Aliyah K. Aliyan

Conference 2022 Hot-Doc Presentation


Video title

The effect of eclectic group counseling on depression, anxiety, stress and substance use among street women in Kenya


Authors and Affiliations

Aliyah .K. Aliyan1

1. BSI Moi University, Moi University school of Medicine.




The coming of the Covid-19 pandemic had caught Kenyans off guard, especially those living from hand to mouth. The lockdowns, curfews and restrictions had rendered many jobless and financially inept. These drastic changes had brought to light the increased importance of mental health as stress levels multiplied and the prevalence of suicides had increased let alone depression and anxiety. Moreover, the mental health services in the country are not enough to cater for the demand of the population and it is an expense not many individuals would invest in.
Therefore, the BSI Moi chapter, in collaboration with Medical Psychology students at Moi University, designed a project that enabled them to reach out to women who have lived in the streets. The main aim was to impart mental health knowledge, boost self awareness, relieve common symptoms of mental illness and increase positive coping strategies. The target population was selected based on availability and ease of communication. The women formed a group in which they discussed the common issues they experienced and how they would approach them using psychological concepts.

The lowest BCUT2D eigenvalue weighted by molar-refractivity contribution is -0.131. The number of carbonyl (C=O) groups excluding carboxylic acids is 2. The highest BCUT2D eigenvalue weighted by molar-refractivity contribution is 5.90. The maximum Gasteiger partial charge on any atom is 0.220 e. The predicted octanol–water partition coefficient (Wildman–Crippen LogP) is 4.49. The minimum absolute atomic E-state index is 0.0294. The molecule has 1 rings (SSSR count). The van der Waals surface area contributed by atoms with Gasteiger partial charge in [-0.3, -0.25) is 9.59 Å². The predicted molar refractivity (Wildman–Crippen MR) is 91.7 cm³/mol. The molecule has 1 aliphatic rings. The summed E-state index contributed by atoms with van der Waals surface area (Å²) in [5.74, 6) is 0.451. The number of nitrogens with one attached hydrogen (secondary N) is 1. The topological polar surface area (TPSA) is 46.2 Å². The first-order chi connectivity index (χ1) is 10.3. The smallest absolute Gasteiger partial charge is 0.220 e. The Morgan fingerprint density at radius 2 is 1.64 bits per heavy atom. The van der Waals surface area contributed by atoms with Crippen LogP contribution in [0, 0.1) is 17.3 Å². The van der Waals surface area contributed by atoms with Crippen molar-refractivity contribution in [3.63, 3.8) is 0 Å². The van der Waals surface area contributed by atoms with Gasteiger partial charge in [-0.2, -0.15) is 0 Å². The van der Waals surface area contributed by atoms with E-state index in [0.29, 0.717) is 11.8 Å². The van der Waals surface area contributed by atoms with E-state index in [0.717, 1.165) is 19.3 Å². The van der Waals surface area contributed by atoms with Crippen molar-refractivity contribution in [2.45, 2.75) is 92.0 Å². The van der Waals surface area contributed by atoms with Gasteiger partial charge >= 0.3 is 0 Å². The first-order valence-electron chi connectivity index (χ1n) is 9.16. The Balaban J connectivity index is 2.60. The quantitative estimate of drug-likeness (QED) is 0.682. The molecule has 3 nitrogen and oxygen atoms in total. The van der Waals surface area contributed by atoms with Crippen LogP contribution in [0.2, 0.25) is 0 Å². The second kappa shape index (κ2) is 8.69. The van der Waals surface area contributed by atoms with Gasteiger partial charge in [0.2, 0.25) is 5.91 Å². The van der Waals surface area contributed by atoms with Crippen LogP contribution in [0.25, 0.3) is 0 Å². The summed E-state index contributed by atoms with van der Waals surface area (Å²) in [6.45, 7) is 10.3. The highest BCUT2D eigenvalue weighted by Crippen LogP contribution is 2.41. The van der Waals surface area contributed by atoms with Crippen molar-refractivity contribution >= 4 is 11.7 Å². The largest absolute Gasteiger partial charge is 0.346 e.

The study used psychological assessment tools both at the beginning and at the end of the study. The assessment tools used include, The PHQ-9, GAD-7, CAGE and PTSD checklist.
The main therapeutic approach used was Group therapy. This enabled us to create a community/ an open space where the women could discuss their issues and come up with solutions proactively while incorporating psychological and therapeutic concepts and knowledge. The approach was eclectic since the aim was to psycho-educate the participants on general mental health issues and increase their wellness as well as have them actively participate in solving their problems.
There were a total of 12 sessions. Each session was structured into sub-sections that enabled a flow of concepts and ideas. The group members were given charge gradually and by the end of the treatment, there was a significant improvement in both their participation and understanding.


The participants remained consistent and reported positive feedback on the therapy sessions. A major change was seen in the reduction of Anxiety levels (GAD-7 tool), followed by general reduction of depressive symptoms (PHQ-9 tool). There was a slight noticeable change in the PTSD checklist for intrusive, negative mood and affect symptoms as well. In contrast, the results using the CAGE test remained constant. Only few participants had ongoing substance use, as majority of the participants had either remitted or abstained from substance use.


There has been an immense improvement in the participant’s attitudes towards mental health and general problem-solving techniques. The participants were empowered and encouraged to appreciate themselves and build themselves from where they were. There was a positive correlation between attendance and performance with a positive reduction of symptoms as seen with the end results from the tools administered. For example, those who attended and participated actively in the sessions, reported highest reduction in anxiety levels as well as positive change in constructive behavior in their daily lives. The final phase of our study is to identify potential candidates from the participants, who we can train to become peer chancellors to fellow women. There is a need for similar and better interventions targeting grassroot populations so that they can be empowered and can also assist one another in their daily lives.